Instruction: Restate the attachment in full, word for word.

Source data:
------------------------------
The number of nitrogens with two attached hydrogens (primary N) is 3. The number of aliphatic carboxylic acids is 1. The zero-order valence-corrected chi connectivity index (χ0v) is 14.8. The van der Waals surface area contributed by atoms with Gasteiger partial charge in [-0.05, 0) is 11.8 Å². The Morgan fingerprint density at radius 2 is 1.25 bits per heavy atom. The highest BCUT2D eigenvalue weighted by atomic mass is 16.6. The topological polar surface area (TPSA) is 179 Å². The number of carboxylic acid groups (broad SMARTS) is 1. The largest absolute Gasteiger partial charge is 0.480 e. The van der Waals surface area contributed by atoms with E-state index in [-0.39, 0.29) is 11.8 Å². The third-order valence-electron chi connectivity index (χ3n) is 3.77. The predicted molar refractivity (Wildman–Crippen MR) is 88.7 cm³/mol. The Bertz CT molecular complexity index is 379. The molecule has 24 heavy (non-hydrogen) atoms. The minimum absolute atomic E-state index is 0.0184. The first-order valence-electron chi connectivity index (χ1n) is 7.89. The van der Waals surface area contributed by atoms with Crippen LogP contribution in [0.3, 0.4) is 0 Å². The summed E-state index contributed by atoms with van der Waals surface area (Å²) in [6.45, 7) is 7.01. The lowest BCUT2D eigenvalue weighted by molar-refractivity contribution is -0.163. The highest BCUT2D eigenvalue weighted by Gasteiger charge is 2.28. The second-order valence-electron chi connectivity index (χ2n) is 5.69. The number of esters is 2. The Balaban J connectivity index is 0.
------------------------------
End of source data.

The number of nitrogens with two attached hydrogens (primary N) is 3. The number of aliphatic carboxylic acids is 1. The zero-order valence-corrected chi connectivity index (χ0v) is 14.8. The van der Waals surface area contributed by atoms with Gasteiger partial charge in [-0.05, 0) is 11.8 Å². The Morgan fingerprint density at radius 2 is 1.25 bits per heavy atom. The highest BCUT2D eigenvalue weighted by atomic mass is 16.6. The topological polar surface area (TPSA) is 179 Å². The number of carboxylic acid groups (broad SMARTS) is 1. The largest absolute Gasteiger partial charge is 0.480 e. The van der Waals surface area contributed by atoms with E-state index in [-0.39, 0.29) is 11.8 Å². The third-order valence-electron chi connectivity index (χ3n) is 3.77. The predicted molar refractivity (Wildman–Crippen MR) is 88.7 cm³/mol. The Bertz CT molecular complexity index is 379. The molecule has 24 heavy (non-hydrogen) atoms. The minimum absolute atomic E-state index is 0.0184. The first-order valence-electron chi connectivity index (χ1n) is 7.89. The van der Waals surface area contributed by atoms with Crippen LogP contribution in [0.3, 0.4) is 0 Å². The summed E-state index contributed by atoms with van der Waals surface area (Å²) in [6.45, 7) is 7.01. The lowest BCUT2D eigenvalue weighted by molar-refractivity contribution is -0.163. The highest BCUT2D eigenvalue weighted by Gasteiger charge is 2.28. The second-order valence-electron chi connectivity index (χ2n) is 5.69. The number of esters is 2. The Balaban J connectivity index is 0.